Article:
Submitted to: Molecular Plant-Microbe Interactions
Publication Type: Peer reviewed journal
Publication Acceptance Date: 8/1/2003
Publication Date: 9/1/2003
Citation: MARIE, C., DEAKIN, W.J., VIPREY, V., KOPCINSKA, J., GOLINOWSKI, W., KRISHNAN, H.B., PERRET, X., BROUGHTON, W.J. CHARACTERIZATION OF NOPS, NODULATION OUTER PROTEINS, SECRETED VIA THE TYPE III SECRETION SYSTEM OF NGR234. MOLECULAR PLANT-MICROBE INTERACTIONS. 2003. V. 16(9). P. 743-751. Interpretive Summary: Rhizobia are soil-dwelling bacteria that form nodules on the roots of legume plants. The nodules are specialized structures where atmospheric nitrogen is fixed by the bacterium, which in turn, is utilized by soybean plants for growth and development. This process is termed biological nitrogen fixation and it enables soybean plants to grow in nitrogen-poor soils. Sinorhizobium fredii USDA257 and its closely related sibling NGR234 secrete proteins into the rhizosphere when they come into contact with legume root exudates. Some of these proteins are involved in regulating nodulation on soybean and other legumes. Currently, very little is known about how these proteins are exported to the rhizosphere. Such information is required for designing strategies targeted toward improving biological nitrogen fixation. We have demonstrated that Sinorhizobium fredii USDA257 and NGR234 use a type III transport system to secrete proteins into the rhizosphere. Some of these proteins either promote nodulation or reduce nodulation in host-dependent manner. Information obtained from this basic study will help scientists to better understand the factors that limit the formation of nitrogen-fixing nodules on soybeans. Such an understanding should enable scientists to manipulate biological nitrogen fixation so that farmers can increase the soybean yields with minimal use of nitrogen fertilizers.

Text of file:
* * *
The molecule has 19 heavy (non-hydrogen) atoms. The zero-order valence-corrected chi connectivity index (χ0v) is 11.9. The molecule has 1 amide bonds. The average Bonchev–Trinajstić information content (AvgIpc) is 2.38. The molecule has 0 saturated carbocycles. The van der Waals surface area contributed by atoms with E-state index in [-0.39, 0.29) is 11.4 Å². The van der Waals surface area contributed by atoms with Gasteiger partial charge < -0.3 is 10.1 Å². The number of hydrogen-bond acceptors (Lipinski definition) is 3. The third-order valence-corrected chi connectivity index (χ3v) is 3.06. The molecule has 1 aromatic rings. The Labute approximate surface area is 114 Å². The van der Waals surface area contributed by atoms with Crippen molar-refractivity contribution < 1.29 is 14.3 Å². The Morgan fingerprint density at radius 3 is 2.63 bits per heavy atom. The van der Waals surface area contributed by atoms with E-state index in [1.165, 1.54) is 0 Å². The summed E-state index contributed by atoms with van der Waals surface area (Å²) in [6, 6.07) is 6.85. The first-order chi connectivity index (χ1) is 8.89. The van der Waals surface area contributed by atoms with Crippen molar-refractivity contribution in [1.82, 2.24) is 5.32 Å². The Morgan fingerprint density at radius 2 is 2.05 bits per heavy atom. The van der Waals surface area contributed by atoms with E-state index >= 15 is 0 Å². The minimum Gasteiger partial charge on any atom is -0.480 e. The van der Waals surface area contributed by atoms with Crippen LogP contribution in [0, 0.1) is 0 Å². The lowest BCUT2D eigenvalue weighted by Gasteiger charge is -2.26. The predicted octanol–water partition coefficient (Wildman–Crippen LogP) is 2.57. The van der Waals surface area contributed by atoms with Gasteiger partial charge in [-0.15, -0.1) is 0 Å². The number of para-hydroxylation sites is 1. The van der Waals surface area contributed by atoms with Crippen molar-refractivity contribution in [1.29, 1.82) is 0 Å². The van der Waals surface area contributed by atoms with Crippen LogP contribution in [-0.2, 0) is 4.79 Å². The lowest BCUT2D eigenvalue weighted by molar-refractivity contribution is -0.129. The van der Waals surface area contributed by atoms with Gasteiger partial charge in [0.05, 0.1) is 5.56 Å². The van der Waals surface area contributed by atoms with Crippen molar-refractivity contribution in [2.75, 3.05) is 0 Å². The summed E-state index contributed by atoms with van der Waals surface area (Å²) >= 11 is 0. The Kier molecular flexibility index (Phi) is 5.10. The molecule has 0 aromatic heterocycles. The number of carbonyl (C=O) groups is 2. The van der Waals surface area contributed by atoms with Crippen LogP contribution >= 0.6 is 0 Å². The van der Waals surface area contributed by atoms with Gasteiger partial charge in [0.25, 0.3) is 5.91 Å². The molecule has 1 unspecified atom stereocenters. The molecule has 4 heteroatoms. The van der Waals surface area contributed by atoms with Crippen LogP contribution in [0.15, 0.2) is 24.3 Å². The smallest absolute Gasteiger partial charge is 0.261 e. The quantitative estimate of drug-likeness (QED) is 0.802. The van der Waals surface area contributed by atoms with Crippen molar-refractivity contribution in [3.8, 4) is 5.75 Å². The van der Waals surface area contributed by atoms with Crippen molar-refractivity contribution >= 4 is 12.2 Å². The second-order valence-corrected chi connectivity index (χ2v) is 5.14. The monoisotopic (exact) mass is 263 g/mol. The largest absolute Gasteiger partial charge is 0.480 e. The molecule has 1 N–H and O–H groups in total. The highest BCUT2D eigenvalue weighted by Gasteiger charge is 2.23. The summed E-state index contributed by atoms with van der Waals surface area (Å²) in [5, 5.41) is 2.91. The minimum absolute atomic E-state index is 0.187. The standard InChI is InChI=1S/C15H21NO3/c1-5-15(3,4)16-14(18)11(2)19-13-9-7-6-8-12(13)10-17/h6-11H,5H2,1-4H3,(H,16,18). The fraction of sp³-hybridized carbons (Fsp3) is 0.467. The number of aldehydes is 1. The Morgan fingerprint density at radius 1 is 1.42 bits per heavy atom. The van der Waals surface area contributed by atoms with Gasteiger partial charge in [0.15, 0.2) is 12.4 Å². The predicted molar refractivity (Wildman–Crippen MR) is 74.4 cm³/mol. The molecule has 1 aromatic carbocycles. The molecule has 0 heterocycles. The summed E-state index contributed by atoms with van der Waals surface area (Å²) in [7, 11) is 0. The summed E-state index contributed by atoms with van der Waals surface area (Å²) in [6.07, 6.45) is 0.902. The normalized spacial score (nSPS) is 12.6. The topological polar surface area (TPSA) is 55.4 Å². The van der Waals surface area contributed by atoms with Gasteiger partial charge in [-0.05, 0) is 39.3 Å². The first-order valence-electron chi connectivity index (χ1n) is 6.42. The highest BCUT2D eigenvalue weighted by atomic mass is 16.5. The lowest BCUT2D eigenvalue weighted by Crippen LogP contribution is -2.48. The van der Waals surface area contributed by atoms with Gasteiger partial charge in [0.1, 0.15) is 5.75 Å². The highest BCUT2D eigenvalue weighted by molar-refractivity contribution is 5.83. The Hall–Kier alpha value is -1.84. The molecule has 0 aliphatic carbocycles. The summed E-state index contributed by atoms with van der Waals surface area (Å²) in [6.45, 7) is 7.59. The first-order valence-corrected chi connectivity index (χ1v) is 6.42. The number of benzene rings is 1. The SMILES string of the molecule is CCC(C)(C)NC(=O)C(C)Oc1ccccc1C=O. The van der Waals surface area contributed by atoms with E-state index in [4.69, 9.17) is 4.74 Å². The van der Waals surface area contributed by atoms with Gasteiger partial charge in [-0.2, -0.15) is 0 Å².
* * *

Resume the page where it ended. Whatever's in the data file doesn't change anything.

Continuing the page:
Technical Abstract: The nitrogen-fixing symbiotic bacterium Rhizobium species NGR234 secretes, via a type III secretion system (TTSS), proteins called Nops (nodulation outer proteins). Removal of TTSS-dependent protein secretion has either no effect, or leads to a change in the number of nodules on selected plants. More dramatically, Nops impair nodule development on Crotalaria juncea roots, resulting in the formation of non-fixing pseudonodules. Concomitant mutation of nopX and nopL (formerly called nolX and y4xL, respectively), which are codes for two previously identified secreted proteins, leads to a phenotype that differs from that of a strain in which functional TTSS is absent. Use of antibodies and modification of the purification protocol revealed that NGR234 secretes additional proteins in a TTSS-dependent manner. One of them was identified as NopA, a small 7 kDa protein. Single mutations in nopX and nopL were also generated to assess the involvement of each Nop in protein secretion and nodule formation. Mutation of nopX had little effect on NopL and NopA secretion, but greatly affected the interaction of NGR234 with all plants tested. NopL was not necessary for the secretion of any Nops, but was required for efficient nodulation of some plant species. NopL may thus act as effector protein whose recognition is dependent upon the host's genetic background.